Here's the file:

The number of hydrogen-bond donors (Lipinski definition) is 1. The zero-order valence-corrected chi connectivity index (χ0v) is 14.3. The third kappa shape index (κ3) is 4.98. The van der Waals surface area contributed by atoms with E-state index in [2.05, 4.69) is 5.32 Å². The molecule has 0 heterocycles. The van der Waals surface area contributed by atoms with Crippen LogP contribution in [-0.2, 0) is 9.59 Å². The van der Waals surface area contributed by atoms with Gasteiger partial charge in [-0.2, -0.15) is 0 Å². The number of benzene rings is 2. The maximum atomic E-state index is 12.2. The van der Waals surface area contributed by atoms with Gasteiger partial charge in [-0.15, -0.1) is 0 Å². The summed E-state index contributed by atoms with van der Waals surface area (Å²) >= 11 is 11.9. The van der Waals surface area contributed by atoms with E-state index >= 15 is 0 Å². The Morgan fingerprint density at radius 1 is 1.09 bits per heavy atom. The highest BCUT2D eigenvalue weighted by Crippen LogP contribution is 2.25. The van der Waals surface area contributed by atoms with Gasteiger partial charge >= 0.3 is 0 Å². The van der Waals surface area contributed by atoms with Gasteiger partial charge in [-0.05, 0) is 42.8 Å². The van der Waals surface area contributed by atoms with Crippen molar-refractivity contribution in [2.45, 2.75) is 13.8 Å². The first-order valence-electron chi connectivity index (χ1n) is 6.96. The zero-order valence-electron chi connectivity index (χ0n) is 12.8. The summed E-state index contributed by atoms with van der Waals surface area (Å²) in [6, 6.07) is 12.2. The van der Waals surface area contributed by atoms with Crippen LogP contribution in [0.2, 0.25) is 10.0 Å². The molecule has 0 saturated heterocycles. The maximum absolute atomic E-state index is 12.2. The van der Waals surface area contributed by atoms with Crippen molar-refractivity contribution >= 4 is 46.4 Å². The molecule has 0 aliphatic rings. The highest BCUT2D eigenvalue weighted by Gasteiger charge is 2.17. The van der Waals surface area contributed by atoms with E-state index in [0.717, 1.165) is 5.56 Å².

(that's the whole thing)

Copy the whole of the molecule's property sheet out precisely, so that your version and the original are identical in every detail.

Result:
The number of hydrogen-bond donors (Lipinski definition) is 1. The zero-order valence-corrected chi connectivity index (χ0v) is 14.3. The third kappa shape index (κ3) is 4.98. The van der Waals surface area contributed by atoms with E-state index in [2.05, 4.69) is 5.32 Å². The molecule has 0 heterocycles. The van der Waals surface area contributed by atoms with Crippen LogP contribution in [-0.2, 0) is 9.59 Å². The van der Waals surface area contributed by atoms with Gasteiger partial charge in [-0.2, -0.15) is 0 Å². The number of benzene rings is 2. The maximum atomic E-state index is 12.2. The van der Waals surface area contributed by atoms with Gasteiger partial charge in [-0.15, -0.1) is 0 Å². The summed E-state index contributed by atoms with van der Waals surface area (Å²) >= 11 is 11.9. The van der Waals surface area contributed by atoms with E-state index >= 15 is 0 Å². The Morgan fingerprint density at radius 1 is 1.09 bits per heavy atom. The highest BCUT2D eigenvalue weighted by Crippen LogP contribution is 2.25. The van der Waals surface area contributed by atoms with Gasteiger partial charge >= 0.3 is 0 Å². The van der Waals surface area contributed by atoms with Gasteiger partial charge in [-0.05, 0) is 42.8 Å². The van der Waals surface area contributed by atoms with Crippen molar-refractivity contribution in [2.45, 2.75) is 13.8 Å². The first-order valence-electron chi connectivity index (χ1n) is 6.96. The zero-order valence-electron chi connectivity index (χ0n) is 12.8. The summed E-state index contributed by atoms with van der Waals surface area (Å²) in [6, 6.07) is 12.2. The van der Waals surface area contributed by atoms with Crippen LogP contribution in [0.2, 0.25) is 10.0 Å². The molecule has 0 saturated heterocycles. The maximum absolute atomic E-state index is 12.2. The van der Waals surface area contributed by atoms with Crippen molar-refractivity contribution >= 4 is 46.4 Å². The molecule has 0 aliphatic rings. The highest BCUT2D eigenvalue weighted by Gasteiger charge is 2.17. The van der Waals surface area contributed by atoms with E-state index in [0.717, 1.165) is 5.56 Å².